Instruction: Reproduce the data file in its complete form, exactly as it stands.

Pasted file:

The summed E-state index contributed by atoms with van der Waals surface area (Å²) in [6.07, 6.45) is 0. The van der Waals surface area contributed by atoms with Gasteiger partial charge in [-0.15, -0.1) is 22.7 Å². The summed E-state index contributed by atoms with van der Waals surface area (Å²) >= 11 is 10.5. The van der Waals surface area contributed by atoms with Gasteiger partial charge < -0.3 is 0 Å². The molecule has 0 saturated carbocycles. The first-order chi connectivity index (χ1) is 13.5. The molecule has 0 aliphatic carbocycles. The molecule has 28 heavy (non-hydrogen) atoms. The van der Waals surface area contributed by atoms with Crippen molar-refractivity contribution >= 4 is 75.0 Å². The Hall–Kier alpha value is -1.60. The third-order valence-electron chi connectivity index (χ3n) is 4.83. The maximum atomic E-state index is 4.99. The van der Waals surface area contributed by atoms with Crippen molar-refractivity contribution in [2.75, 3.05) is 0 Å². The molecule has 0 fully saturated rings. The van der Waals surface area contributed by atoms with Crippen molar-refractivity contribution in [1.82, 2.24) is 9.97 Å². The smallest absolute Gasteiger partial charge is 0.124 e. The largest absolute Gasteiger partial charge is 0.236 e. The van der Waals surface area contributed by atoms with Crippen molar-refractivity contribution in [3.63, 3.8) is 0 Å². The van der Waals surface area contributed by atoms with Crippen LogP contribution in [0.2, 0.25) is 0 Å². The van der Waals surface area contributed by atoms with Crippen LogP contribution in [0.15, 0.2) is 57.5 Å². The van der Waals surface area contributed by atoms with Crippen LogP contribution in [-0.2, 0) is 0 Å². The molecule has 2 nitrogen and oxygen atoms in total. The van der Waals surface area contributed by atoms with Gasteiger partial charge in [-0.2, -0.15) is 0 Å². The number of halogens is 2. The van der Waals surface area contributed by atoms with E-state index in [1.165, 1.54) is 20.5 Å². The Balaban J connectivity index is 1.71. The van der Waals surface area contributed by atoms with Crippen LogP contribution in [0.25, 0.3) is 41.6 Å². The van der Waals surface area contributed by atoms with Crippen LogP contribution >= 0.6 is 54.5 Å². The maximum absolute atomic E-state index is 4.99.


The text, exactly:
The summed E-state index contributed by atoms with van der Waals surface area (Å²) in [6.07, 6.45) is 0. The van der Waals surface area contributed by atoms with Gasteiger partial charge in [-0.15, -0.1) is 22.7 Å². The summed E-state index contributed by atoms with van der Waals surface area (Å²) >= 11 is 10.5. The van der Waals surface area contributed by atoms with Gasteiger partial charge < -0.3 is 0 Å². The molecule has 0 saturated carbocycles. The first-order chi connectivity index (χ1) is 13.5. The molecule has 0 aliphatic carbocycles. The molecule has 28 heavy (non-hydrogen) atoms. The van der Waals surface area contributed by atoms with Crippen molar-refractivity contribution >= 4 is 75.0 Å². The Hall–Kier alpha value is -1.60. The third-order valence-electron chi connectivity index (χ3n) is 4.83. The maximum atomic E-state index is 4.99. The van der Waals surface area contributed by atoms with Crippen molar-refractivity contribution in [2.75, 3.05) is 0 Å². The molecule has 0 fully saturated rings. The van der Waals surface area contributed by atoms with Crippen molar-refractivity contribution in [1.82, 2.24) is 9.97 Å². The smallest absolute Gasteiger partial charge is 0.124 e. The largest absolute Gasteiger partial charge is 0.236 e. The van der Waals surface area contributed by atoms with Crippen molar-refractivity contribution in [3.63, 3.8) is 0 Å². The van der Waals surface area contributed by atoms with Crippen LogP contribution in [0.2, 0.25) is 0 Å². The van der Waals surface area contributed by atoms with Crippen LogP contribution in [0.15, 0.2) is 57.5 Å². The van der Waals surface area contributed by atoms with Crippen LogP contribution in [-0.2, 0) is 0 Å². The molecule has 2 nitrogen and oxygen atoms in total. The van der Waals surface area contributed by atoms with Gasteiger partial charge in [-0.2, -0.15) is 0 Å². The number of halogens is 2. The van der Waals surface area contributed by atoms with E-state index in [1.165, 1.54) is 20.5 Å². The Balaban J connectivity index is 1.71. The van der Waals surface area contributed by atoms with Crippen LogP contribution in [0.25, 0.3) is 41.6 Å². The van der Waals surface area contributed by atoms with Crippen LogP contribution >= 0.6 is 54.5 Å². The maximum absolute atomic E-state index is 4.99.